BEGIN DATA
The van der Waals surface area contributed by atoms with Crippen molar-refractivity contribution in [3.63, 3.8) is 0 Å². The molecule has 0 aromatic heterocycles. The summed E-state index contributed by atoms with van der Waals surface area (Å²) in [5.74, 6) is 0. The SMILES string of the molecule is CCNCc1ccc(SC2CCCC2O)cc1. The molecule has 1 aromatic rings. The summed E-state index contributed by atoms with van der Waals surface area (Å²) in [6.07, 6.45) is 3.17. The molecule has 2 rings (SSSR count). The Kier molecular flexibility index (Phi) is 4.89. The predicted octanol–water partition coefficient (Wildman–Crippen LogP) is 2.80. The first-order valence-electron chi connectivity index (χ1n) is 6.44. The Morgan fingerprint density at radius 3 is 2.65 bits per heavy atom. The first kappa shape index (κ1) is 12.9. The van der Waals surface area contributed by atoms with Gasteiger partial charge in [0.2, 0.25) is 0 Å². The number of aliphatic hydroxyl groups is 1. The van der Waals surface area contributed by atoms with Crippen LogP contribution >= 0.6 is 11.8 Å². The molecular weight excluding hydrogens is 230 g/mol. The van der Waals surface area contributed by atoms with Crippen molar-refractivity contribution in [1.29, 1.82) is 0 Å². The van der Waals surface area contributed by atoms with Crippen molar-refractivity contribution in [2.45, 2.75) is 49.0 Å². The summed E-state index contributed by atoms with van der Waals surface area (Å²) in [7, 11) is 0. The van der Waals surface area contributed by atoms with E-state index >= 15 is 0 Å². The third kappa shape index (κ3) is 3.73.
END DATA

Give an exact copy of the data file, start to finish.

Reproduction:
The van der Waals surface area contributed by atoms with Crippen molar-refractivity contribution in [3.63, 3.8) is 0 Å². The molecule has 0 aromatic heterocycles. The summed E-state index contributed by atoms with van der Waals surface area (Å²) in [5.74, 6) is 0. The SMILES string of the molecule is CCNCc1ccc(SC2CCCC2O)cc1. The molecule has 1 aromatic rings. The summed E-state index contributed by atoms with van der Waals surface area (Å²) in [6.07, 6.45) is 3.17. The molecule has 2 rings (SSSR count). The Kier molecular flexibility index (Phi) is 4.89. The predicted octanol–water partition coefficient (Wildman–Crippen LogP) is 2.80. The first-order valence-electron chi connectivity index (χ1n) is 6.44. The Morgan fingerprint density at radius 3 is 2.65 bits per heavy atom. The first kappa shape index (κ1) is 12.9. The van der Waals surface area contributed by atoms with Gasteiger partial charge in [0.2, 0.25) is 0 Å². The number of aliphatic hydroxyl groups is 1. The van der Waals surface area contributed by atoms with Crippen LogP contribution >= 0.6 is 11.8 Å². The molecular weight excluding hydrogens is 230 g/mol. The van der Waals surface area contributed by atoms with Crippen molar-refractivity contribution in [1.29, 1.82) is 0 Å². The van der Waals surface area contributed by atoms with Crippen molar-refractivity contribution in [2.45, 2.75) is 49.0 Å². The summed E-state index contributed by atoms with van der Waals surface area (Å²) in [7, 11) is 0. The van der Waals surface area contributed by atoms with E-state index >= 15 is 0 Å². The third kappa shape index (κ3) is 3.73.